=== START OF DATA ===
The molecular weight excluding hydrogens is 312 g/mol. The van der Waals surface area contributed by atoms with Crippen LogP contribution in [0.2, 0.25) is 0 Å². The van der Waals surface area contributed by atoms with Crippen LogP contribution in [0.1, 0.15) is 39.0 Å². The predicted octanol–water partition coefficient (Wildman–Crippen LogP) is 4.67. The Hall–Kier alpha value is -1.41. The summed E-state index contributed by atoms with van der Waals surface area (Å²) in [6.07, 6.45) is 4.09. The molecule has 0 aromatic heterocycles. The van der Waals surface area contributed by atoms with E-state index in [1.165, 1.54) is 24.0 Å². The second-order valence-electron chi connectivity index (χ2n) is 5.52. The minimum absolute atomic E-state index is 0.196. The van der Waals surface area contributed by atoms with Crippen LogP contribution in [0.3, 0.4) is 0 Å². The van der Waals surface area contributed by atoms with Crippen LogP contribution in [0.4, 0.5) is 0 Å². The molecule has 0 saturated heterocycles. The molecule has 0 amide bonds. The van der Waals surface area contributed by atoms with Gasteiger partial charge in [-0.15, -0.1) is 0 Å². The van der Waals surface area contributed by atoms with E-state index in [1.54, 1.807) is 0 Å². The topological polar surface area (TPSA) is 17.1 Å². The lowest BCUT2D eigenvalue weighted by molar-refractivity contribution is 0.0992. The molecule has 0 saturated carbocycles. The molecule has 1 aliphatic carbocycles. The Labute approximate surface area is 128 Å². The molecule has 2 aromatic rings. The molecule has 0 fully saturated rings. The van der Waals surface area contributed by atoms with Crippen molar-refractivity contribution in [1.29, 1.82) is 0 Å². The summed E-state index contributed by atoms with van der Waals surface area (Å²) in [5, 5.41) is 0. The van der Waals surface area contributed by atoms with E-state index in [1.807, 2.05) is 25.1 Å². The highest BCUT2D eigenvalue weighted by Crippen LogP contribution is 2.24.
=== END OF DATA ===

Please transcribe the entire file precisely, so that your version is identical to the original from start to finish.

The molecular weight excluding hydrogens is 312 g/mol. The van der Waals surface area contributed by atoms with Crippen LogP contribution in [0.2, 0.25) is 0 Å². The van der Waals surface area contributed by atoms with Crippen LogP contribution in [0.1, 0.15) is 39.0 Å². The predicted octanol–water partition coefficient (Wildman–Crippen LogP) is 4.67. The Hall–Kier alpha value is -1.41. The summed E-state index contributed by atoms with van der Waals surface area (Å²) in [6.07, 6.45) is 4.09. The molecule has 0 aromatic heterocycles. The van der Waals surface area contributed by atoms with E-state index in [1.165, 1.54) is 24.0 Å². The second-order valence-electron chi connectivity index (χ2n) is 5.52. The minimum absolute atomic E-state index is 0.196. The van der Waals surface area contributed by atoms with Crippen LogP contribution in [0.3, 0.4) is 0 Å². The van der Waals surface area contributed by atoms with Crippen LogP contribution in [0.4, 0.5) is 0 Å². The molecule has 0 saturated heterocycles. The molecule has 0 amide bonds. The van der Waals surface area contributed by atoms with Gasteiger partial charge in [-0.15, -0.1) is 0 Å². The van der Waals surface area contributed by atoms with E-state index in [1.54, 1.807) is 0 Å². The topological polar surface area (TPSA) is 17.1 Å². The lowest BCUT2D eigenvalue weighted by molar-refractivity contribution is 0.0992. The molecule has 0 saturated carbocycles. The molecule has 1 aliphatic carbocycles. The Labute approximate surface area is 128 Å². The molecule has 2 aromatic rings. The molecule has 0 fully saturated rings. The van der Waals surface area contributed by atoms with Crippen molar-refractivity contribution in [1.29, 1.82) is 0 Å². The summed E-state index contributed by atoms with van der Waals surface area (Å²) in [5, 5.41) is 0. The van der Waals surface area contributed by atoms with E-state index in [1.807, 2.05) is 25.1 Å². The highest BCUT2D eigenvalue weighted by Crippen LogP contribution is 2.24.